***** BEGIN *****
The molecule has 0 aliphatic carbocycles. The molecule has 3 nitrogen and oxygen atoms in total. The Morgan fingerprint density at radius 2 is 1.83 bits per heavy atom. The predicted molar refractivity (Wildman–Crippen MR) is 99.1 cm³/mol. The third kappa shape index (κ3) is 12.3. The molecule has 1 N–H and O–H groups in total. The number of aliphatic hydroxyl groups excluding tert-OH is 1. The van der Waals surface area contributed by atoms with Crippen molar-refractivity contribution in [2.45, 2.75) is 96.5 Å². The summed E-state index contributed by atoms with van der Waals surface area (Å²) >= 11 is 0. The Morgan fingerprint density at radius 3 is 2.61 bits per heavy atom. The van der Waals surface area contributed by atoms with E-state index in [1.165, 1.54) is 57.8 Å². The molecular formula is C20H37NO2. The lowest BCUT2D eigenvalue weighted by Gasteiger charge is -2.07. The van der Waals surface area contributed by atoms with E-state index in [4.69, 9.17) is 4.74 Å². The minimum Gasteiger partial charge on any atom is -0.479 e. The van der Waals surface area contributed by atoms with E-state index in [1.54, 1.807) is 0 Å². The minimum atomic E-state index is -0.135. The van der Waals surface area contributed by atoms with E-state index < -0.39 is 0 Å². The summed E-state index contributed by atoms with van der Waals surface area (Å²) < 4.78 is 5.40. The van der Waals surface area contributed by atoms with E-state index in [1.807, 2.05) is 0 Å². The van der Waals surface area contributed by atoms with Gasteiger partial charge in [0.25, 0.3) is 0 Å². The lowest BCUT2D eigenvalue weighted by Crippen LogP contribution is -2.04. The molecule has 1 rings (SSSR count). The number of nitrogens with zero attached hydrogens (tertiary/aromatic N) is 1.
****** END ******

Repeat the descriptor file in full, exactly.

The molecule has 0 aliphatic carbocycles. The molecule has 3 nitrogen and oxygen atoms in total. The Morgan fingerprint density at radius 2 is 1.83 bits per heavy atom. The predicted molar refractivity (Wildman–Crippen MR) is 99.1 cm³/mol. The third kappa shape index (κ3) is 12.3. The molecule has 1 N–H and O–H groups in total. The number of aliphatic hydroxyl groups excluding tert-OH is 1. The van der Waals surface area contributed by atoms with Crippen molar-refractivity contribution in [2.45, 2.75) is 96.5 Å². The summed E-state index contributed by atoms with van der Waals surface area (Å²) >= 11 is 0. The Morgan fingerprint density at radius 3 is 2.61 bits per heavy atom. The van der Waals surface area contributed by atoms with E-state index in [1.165, 1.54) is 57.8 Å². The molecular formula is C20H37NO2. The lowest BCUT2D eigenvalue weighted by Gasteiger charge is -2.07. The van der Waals surface area contributed by atoms with E-state index in [4.69, 9.17) is 4.74 Å². The minimum Gasteiger partial charge on any atom is -0.479 e. The van der Waals surface area contributed by atoms with E-state index in [1.54, 1.807) is 0 Å². The minimum atomic E-state index is -0.135. The van der Waals surface area contributed by atoms with E-state index < -0.39 is 0 Å². The summed E-state index contributed by atoms with van der Waals surface area (Å²) < 4.78 is 5.40. The van der Waals surface area contributed by atoms with E-state index in [1.807, 2.05) is 0 Å². The van der Waals surface area contributed by atoms with Gasteiger partial charge in [0.25, 0.3) is 0 Å². The lowest BCUT2D eigenvalue weighted by Crippen LogP contribution is -2.04. The molecule has 1 rings (SSSR count). The number of nitrogens with zero attached hydrogens (tertiary/aromatic N) is 1.